Item #1: It’s official. I’m a citizen journalist. And that makes me the “media,” at least for today.
I know it’s true, because I got a pitch from a company wanting me to pimp for its new business-networking website. That’s right, the folks from Lyro want me to review and cover the “launch” of their new venture. I’m not gonna bother, since it looks way too much like LinkedIn, only more boring.
Item #2: Chill out, if you know how. I used my entire spring break (last week) to catch up on job-related chores. Went to the office 4 of 5 days, and my desk is soooooo clean.
I’m not complaining, mind you. I’m just really busy is all. And thanks to this piece by by Alina Tugend in Saturday’s New York Times, I know I’m not alone.
Tugend cites a survey that says 36 percent of salaried employees polled didn’t plan to take their full vacation time. They were too busy. The story quotes liberally from Hallowell’s 2006 book “CrazyBusy: Overstretched, Overbooked and About to Snap.” I’d read it if I had time.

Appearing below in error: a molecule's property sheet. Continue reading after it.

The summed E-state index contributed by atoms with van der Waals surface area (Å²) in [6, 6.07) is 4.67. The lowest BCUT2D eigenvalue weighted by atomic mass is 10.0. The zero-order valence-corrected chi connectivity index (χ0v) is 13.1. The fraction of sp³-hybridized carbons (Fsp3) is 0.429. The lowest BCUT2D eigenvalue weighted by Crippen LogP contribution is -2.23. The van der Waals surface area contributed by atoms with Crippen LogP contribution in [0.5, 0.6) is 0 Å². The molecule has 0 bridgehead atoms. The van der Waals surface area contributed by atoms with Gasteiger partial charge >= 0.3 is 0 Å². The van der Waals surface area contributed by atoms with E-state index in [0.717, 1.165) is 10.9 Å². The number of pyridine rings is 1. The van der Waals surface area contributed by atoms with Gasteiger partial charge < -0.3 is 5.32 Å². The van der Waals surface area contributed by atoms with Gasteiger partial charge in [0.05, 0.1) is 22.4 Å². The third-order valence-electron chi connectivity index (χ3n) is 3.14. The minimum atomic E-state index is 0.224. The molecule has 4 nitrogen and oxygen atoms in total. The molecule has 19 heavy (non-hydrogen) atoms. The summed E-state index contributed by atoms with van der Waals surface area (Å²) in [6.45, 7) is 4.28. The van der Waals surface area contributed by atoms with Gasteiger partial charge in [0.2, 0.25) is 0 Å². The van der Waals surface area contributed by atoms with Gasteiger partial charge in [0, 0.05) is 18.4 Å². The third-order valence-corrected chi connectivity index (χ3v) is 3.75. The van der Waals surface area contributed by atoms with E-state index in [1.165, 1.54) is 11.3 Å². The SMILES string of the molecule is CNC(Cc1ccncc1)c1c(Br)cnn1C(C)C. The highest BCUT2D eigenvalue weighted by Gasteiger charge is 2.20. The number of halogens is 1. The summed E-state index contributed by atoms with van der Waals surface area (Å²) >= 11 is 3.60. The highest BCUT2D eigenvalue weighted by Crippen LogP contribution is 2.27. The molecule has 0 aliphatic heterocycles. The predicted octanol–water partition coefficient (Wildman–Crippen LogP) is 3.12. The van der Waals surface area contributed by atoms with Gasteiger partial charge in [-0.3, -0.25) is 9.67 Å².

This quote from Hallowell, describes me perfectly:
Many people are excessively busy because they allow themselves to respond to every magnet: tracking too much data, processing too much information, answering to too many people, taking on too many tasks — all in the sense that this is the way they must live in order to keep up and stay in control. But it’s the magnets that have the control.
This blog is the biggest magnet in my life, and sometimes I wish I could reverse the polarity. It draws me in, then it sucks the life out of me. It’s my cocaine. Exhilarating, but every 30 minutes I need another line. It exhausts me, but it also offers a satisfaction that’s almost as good as…well, it’s not that good.
I know other bloggers who read this will understand, but I need you to explain it to my wife. Which is the perfect segue to Item #3.
Item #3: Happily ever after are us. More than once on this site I’ve mentioned my wife’s impatience over my blogging. It’s true that this site pulls me away from her and life’s priorities more than it should. She wonders why.
“Tell me again, how much do they pay you to write that thing?” she often asks.
So last night I shut down the laptop and we went to dinner to celebrate our 30th anniversary. We only do this like every 30 years, so it’s a pretty big deal at our house.
Having a soul mate who loves you can turn the rest of life’s travails into mere bumps and bruises. No one knows this better than I.
I love you dear. And it doesn’t matter if you don’t read my blog. I know you’re crazy busy.